Senior art show finds beauty in diversity
Noah Fisher will see his paintings in color for the first time this weekend.
The senior art, anthropology and English major is color blind, but thanks to a pair of color-correcting glasses loaned by his grandpa, Fisher will momentarily be able to see the colors he has created.
Colors he conjured using a hairdryer and a blowtorch.
It’s a method Fisher said took him almost a year to perfect, but one he’s eager to see brought to fruition in full color.
“I know what it looks like to me,” Fisher said of his paintings. “But yeah, I’m excited to really see them for the first time.”
Fisher’s paintings are not the only pieces being unveiled this weekend.
The annual senior art show opens today at Augustana’s Eide/Dalrymple Gallery at 7 p.m. An artists’ talk by the 10 senior artists will follow at 7:30 p.m.
For Lindsay Twa, director of the gallery and an art professor, the senior art show is her favorite instillation of the year.
“Artists bloom at different rates,” Twa said. “So this is a phenomenal celebration of these students at their best. We have a group of 10 this year, and they’re about as different as any group of 10 people can be. But they, and their pieces, work really well together.”
Some of those pieces include Evan Richards’ and Julie Vu’s landscape paintings. But as far as landscapes go, the two couldn’t be more different.
Richards, an interdepartmental studies major, said he takes inspiration for his paintings from driving around and taking photos of what he sees. Richards then reduces the photos down to line drawings, converts them to a graphic in Adobe Illustrator and adds color, which he uses as the base for his painting.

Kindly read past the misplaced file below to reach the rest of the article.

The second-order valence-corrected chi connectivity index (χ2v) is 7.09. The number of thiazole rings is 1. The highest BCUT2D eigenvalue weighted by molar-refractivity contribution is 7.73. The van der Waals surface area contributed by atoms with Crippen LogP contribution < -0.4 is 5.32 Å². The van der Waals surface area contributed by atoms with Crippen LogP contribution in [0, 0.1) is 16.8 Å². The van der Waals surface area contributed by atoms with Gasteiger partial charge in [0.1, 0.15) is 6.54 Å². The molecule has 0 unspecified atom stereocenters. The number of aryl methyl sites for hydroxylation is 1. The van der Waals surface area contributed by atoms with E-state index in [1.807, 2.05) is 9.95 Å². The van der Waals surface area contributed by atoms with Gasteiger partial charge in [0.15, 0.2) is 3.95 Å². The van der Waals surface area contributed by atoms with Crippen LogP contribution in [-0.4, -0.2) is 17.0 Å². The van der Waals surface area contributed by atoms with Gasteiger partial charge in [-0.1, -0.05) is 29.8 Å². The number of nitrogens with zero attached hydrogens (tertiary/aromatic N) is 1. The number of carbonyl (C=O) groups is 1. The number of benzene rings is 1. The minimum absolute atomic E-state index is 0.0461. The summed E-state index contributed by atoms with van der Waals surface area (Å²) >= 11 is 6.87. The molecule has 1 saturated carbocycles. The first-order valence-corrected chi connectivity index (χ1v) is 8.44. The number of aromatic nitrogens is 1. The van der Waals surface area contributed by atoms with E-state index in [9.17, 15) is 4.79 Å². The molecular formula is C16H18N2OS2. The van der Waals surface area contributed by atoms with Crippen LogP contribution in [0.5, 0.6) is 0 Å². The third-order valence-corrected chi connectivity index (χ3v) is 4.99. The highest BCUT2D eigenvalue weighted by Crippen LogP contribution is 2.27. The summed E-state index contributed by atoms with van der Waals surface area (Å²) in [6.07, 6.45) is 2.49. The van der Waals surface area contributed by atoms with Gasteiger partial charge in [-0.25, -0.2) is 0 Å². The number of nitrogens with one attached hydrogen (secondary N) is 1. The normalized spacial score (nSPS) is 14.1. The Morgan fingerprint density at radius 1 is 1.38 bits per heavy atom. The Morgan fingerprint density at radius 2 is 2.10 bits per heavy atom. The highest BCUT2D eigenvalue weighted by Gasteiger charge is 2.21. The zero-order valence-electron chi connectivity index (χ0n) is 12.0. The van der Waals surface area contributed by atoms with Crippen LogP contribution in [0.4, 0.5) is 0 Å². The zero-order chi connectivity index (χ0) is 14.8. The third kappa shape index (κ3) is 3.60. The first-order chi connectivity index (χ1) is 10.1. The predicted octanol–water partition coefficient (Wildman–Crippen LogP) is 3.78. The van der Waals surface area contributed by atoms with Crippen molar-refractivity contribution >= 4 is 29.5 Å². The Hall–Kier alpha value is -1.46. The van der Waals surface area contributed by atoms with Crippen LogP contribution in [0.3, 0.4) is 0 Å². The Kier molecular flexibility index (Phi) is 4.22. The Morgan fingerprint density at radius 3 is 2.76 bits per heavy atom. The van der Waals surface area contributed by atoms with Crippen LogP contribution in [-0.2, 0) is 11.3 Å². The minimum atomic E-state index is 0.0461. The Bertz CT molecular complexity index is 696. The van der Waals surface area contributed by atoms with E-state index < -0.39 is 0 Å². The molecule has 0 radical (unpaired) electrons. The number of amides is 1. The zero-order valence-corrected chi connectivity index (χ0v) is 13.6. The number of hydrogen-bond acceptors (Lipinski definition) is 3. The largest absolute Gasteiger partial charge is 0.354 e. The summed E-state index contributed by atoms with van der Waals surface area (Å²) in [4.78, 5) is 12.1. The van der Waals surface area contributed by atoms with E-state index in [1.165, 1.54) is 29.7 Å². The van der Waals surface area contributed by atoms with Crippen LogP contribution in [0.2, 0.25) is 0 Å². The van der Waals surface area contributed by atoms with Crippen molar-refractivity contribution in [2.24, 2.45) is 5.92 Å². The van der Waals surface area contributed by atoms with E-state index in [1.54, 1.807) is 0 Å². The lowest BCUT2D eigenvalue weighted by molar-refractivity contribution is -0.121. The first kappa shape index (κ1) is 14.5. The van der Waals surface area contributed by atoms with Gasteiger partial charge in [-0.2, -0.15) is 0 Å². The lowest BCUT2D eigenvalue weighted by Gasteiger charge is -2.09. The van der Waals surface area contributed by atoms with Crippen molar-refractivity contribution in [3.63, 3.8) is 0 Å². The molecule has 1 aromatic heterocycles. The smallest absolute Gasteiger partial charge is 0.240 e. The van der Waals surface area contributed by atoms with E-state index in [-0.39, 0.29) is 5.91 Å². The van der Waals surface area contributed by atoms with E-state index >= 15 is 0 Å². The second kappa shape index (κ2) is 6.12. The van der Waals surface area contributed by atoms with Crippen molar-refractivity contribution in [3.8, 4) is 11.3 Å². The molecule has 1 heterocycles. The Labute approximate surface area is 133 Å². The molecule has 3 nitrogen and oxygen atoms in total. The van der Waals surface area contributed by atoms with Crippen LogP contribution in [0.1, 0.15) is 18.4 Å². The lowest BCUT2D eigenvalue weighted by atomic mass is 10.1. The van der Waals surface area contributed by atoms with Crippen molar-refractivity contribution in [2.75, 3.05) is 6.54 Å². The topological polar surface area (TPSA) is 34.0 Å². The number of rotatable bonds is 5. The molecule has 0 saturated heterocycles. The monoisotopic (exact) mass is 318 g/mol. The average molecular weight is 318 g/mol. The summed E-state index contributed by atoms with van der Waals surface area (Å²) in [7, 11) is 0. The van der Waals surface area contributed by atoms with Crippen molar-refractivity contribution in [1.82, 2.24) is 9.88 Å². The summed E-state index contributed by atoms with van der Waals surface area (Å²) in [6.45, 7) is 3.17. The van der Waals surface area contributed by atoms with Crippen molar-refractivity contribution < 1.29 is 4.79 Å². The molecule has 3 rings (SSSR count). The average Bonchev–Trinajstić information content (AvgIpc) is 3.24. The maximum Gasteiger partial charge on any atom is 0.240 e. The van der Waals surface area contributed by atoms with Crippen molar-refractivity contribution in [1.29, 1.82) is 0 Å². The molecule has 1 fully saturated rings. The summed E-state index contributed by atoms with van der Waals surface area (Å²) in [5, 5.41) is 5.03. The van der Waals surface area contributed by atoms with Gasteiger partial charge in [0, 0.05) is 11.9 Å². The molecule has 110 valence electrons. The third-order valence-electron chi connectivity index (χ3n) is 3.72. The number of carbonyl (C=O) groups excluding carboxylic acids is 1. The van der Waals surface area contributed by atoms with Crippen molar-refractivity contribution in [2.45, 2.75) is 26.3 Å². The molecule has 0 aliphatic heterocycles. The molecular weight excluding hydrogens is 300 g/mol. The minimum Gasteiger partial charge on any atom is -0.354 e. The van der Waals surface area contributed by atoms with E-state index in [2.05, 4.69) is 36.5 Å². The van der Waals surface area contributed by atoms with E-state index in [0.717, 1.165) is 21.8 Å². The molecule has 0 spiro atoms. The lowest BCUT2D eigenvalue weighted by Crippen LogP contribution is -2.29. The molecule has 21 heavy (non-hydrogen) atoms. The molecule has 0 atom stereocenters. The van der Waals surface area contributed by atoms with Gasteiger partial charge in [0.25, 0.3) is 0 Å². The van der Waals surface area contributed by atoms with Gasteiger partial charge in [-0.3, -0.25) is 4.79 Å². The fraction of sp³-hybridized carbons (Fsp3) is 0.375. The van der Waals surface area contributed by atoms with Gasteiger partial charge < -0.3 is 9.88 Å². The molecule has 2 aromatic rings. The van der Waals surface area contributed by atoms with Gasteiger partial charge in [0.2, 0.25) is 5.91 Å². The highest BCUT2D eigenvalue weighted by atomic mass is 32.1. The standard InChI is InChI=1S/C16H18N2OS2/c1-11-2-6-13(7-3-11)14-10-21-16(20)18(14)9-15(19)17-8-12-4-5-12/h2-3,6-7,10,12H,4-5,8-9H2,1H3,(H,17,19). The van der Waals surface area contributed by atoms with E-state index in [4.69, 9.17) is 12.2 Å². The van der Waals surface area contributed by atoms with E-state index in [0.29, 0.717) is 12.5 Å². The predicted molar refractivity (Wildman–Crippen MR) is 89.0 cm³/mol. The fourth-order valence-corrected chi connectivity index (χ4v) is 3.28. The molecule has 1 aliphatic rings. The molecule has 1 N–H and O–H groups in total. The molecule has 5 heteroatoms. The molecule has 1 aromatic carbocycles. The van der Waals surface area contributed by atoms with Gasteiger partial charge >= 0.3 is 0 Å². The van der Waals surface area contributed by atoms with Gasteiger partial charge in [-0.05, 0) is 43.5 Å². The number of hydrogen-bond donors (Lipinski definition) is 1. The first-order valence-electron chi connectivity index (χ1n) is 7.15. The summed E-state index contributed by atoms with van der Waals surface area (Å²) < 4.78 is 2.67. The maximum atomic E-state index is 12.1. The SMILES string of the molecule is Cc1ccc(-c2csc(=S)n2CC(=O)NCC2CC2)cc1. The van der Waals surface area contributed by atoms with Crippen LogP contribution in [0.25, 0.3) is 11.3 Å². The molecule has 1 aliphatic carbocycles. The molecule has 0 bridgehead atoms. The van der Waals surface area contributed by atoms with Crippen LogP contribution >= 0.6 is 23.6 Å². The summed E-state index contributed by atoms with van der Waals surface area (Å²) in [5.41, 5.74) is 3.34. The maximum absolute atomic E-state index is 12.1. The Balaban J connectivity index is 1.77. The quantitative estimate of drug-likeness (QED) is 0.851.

What started as a photo of an open field transforms into a series of colors and lines, what Richards calls “reminiscent of a landscape.”
“It’s a transformative process for me,” Richards said. “Painting is when I have fun. Mine is a very interactive form of painting, messing it up in order to fix it.”
Three paintings from Richards’ landscape series found their way into the show, along with two of his graphic design pieces.
Vu, an art and journalism major, also has two landscape paintings in the show, but where Richards’ are pulled from real life, Vu’s paintings come from a place inside of her.
“I’m focusing on rhythm and harmony, color itself,” Vu said. “It’s expressionism. I use a lot of bright colors—I never use black. The colors I use reflect my personality. Energetic. Positive. Bright.”
Vu also has some of her printmaking pieces in the show. Unlike her paintings, these pieces document daily life. They’re a way for Vu to remember her time in her home country of Vietnam, or just everyday life in Sioux Falls.
They’re pieces Vu said are inspired by her experiences but equally influenced by the professors in the Augustana art department and by her fellow student artists.
“We take advice from our professors, and I think we all get influenced a little bit by their work,” Vu said. “But we also learn from each other—that’s the way we learn how to improve. There’s no specific method of how to do something.”
For Fisher that freedom to experiment led him to playing with fire to create color. It helped Vu translate her personality onto paper and it inspired Richards to see beyond what was in front of his lens.
Twa likens this innovative attitude to the visual equivalent of speaking multiple languages.
“For artists in 2017, anything goes,” Twa said. “But it needs to be good. These artists have accomplished that. I would really encourage people to come and see their work. As double and triple majors, these 10 are really a poster for Augustana and the liberal arts in action.”